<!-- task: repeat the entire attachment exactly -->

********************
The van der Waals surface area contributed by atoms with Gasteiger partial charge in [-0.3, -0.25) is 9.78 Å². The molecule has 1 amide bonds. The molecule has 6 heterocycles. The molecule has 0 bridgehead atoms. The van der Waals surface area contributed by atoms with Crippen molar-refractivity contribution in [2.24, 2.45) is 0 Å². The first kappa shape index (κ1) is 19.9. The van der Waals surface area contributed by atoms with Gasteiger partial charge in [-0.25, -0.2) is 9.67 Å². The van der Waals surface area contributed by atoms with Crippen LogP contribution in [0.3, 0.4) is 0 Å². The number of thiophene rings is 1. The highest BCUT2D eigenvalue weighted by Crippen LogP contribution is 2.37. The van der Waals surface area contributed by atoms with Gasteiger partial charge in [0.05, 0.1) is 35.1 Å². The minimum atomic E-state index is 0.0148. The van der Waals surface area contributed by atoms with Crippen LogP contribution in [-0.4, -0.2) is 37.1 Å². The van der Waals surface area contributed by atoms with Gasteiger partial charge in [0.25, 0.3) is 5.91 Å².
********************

The van der Waals surface area contributed by atoms with Gasteiger partial charge in [-0.3, -0.25) is 9.78 Å². The molecule has 1 amide bonds. The molecule has 6 heterocycles. The molecule has 0 bridgehead atoms. The van der Waals surface area contributed by atoms with Crippen molar-refractivity contribution in [2.24, 2.45) is 0 Å². The first kappa shape index (κ1) is 19.9. The van der Waals surface area contributed by atoms with Gasteiger partial charge in [-0.25, -0.2) is 9.67 Å². The van der Waals surface area contributed by atoms with Crippen LogP contribution in [0.3, 0.4) is 0 Å². The number of thiophene rings is 1. The highest BCUT2D eigenvalue weighted by Crippen LogP contribution is 2.37. The van der Waals surface area contributed by atoms with Gasteiger partial charge in [0.05, 0.1) is 35.1 Å². The minimum atomic E-state index is 0.0148. The van der Waals surface area contributed by atoms with Crippen LogP contribution in [-0.4, -0.2) is 37.1 Å². The van der Waals surface area contributed by atoms with Gasteiger partial charge in [0.25, 0.3) is 5.91 Å².